The Benefits of Capital Gains Tax
There is resistance to increasing the rate of capital gains tax (CGT). There are loud complaints from some quarters, and pseudo-academic studies from others. Is all this anything more than special pleading? A broad definition of income includes anything that increases a person's assets or allows them to consume more. Capital gains clearly come within that definition, thus providing a prima facie justification for their taxation.
Back in 1964, a Royal Commission described capital gains as the growth of a tree, and contrasted income, described as the fruit of the tree. The commission concluded that, despite the difference, CGT was justified because they increased the beneficiary's ability to pay, an important criterion in the fair levying of taxes. A Canadian commission sidestepped the need to make the distinction by saying "A dollar gained through the sale of a share, bond or piece of real property bestows exactly the same economic power as a dollar gained through employment or operating a business".
It seems obvious that indexation is needed in some form, otherwise CGT will be levied on illusory gains brought about by inflation. This is especially so while moderate inflation is the aim of government monetary policy. Further, possibly quite elaborate, arguments could be made on how indexation should be achieved. Leaving that aside for the moment, suppose that indexation is achieved by a simple scheme of relying on CPI, or the even simpler scheme of assuming that the target rate of CPI (currently 2% per annum) is a good enough approximation. Once inflation has been excluded, is there any reason not to tax gains as income?
For financial assets, the difference between capital gains and income is not always significant. Think for example of a corporate bond where the yield to redemption is a combination of nominal interest rate and the difference between market value and par value. It is hard to see why the two elements should be treated differently. Indeed it is wasteful to try to determine the distinction in every case.
Reduced tax avoidance is an obvious reason for taxing gains as income. It is certainly true that most people do not have any opportunity to turn income into gains. But those that do are almost invariably very highly paid, and therefore there is an important argument of fairness in applying equal treatment to gains and income.
Taxing income and gains also results in distortions that are economically inefficient. If companies are encouraged to retain earnings with the aim of increasing the share price on account of the different taxation applied to income and gains, this will reduce allocative efficiency. It is desirable to remove fiscal considerations from questions about investment and distribution.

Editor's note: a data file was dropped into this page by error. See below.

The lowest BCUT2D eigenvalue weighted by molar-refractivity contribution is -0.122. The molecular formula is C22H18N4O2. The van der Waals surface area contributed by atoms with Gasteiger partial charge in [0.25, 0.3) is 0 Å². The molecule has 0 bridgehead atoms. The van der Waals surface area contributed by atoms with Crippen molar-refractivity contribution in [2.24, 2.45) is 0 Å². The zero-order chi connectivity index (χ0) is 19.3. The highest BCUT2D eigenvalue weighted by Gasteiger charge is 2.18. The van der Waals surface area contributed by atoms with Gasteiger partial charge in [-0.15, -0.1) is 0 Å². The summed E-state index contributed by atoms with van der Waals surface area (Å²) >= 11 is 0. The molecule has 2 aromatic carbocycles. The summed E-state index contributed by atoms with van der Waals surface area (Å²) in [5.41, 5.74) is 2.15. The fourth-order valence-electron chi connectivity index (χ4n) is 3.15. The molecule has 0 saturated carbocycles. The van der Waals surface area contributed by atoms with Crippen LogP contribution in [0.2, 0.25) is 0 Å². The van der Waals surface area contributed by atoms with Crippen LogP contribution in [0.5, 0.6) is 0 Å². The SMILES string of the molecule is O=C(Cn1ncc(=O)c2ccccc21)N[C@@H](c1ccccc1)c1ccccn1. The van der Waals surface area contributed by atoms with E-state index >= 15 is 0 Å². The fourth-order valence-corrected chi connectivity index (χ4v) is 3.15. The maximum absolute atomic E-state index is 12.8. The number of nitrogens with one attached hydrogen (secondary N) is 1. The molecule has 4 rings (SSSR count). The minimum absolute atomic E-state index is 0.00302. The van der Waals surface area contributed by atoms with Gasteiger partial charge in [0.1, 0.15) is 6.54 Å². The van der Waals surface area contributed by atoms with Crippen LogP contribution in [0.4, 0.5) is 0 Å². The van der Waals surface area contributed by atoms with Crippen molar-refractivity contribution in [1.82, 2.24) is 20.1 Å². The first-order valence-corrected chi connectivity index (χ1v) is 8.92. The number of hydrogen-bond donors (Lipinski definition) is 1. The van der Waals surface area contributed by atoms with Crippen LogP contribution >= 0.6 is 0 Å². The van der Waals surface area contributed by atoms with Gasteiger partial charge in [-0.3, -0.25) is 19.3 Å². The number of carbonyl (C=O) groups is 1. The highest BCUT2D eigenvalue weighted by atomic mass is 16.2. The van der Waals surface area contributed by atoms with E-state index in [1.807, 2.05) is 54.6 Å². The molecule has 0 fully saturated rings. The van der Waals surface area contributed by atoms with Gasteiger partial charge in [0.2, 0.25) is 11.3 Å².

Against this, it is claimed that CGT makes it more expensive to raise capital and thus constrains the movement of money into productive assets. This objection is unconvincing because of the many different routes whereby new productive assets are funded. The role of bank lending is very important in this respect, and since lending is a rationed resource, there are other ways to encourage investment in productive assets.
It is also argued that CGT reduces the propensity to save. Economic studies have been inconclusive in this regard. Much of the data that claims to support arguments for reducing CGT ignore the huge distortions caused by a situation (such as has happened in the US) where the rate is frequently varied (leaving the probability that a high rate will later be reduced) with advance notice being given of changes. The claim that tax raised falls as CGT rises are highly suspect for reasons of this kind. There may well be some element of truth in the claim that increasing CGT will reduce savings, but that is related to the fact that capital gains are skewed to the wealthier members of society who have a higher propensity to save. Research and debate continue, but the evidence tends to support the idea that higher CGT rates yield higher revenues.
The primary arguments in favour of CGT are that it avoids making an arbitrary distinction between different ways in which people receive financial benefit, it reduces opportunities for avoidance, and it widens the tax base thus allowing, other things being equal, lower rates of taxation.
For these reasons it makes for fairness if gains, once indexation has eliminated the effects of inflation, are straightforwardly taxed as income. Unfortunately, there is one complication which is that gains on assets held for a number of years would be unfairly treated if taxed as income in a single year. For this reason CGT on long term assets needs to have a higher limit for the transition to higher rates of tax. This should not be unlimited, though, as that would favour the very rich against others.
The rest of the arguments against setting CGT at similar levels to income tax are largely special pleading. Some claim that they have made financial decisions that would be upset by a change. But that is always a risk with any long term plan. The argument arises especially in relation to buy-to-let housing. However, investors in that area should always have taken into account the fact that tax rates may change, especially where there is an anomaly such as taxing capital gains at a different rate from income, and a highly illiquid investment is not easily disposed of when changes come.
There are thus plenty of reasons, based on fairness and efficiency, for rates of CGT to match rates of tax on incomes.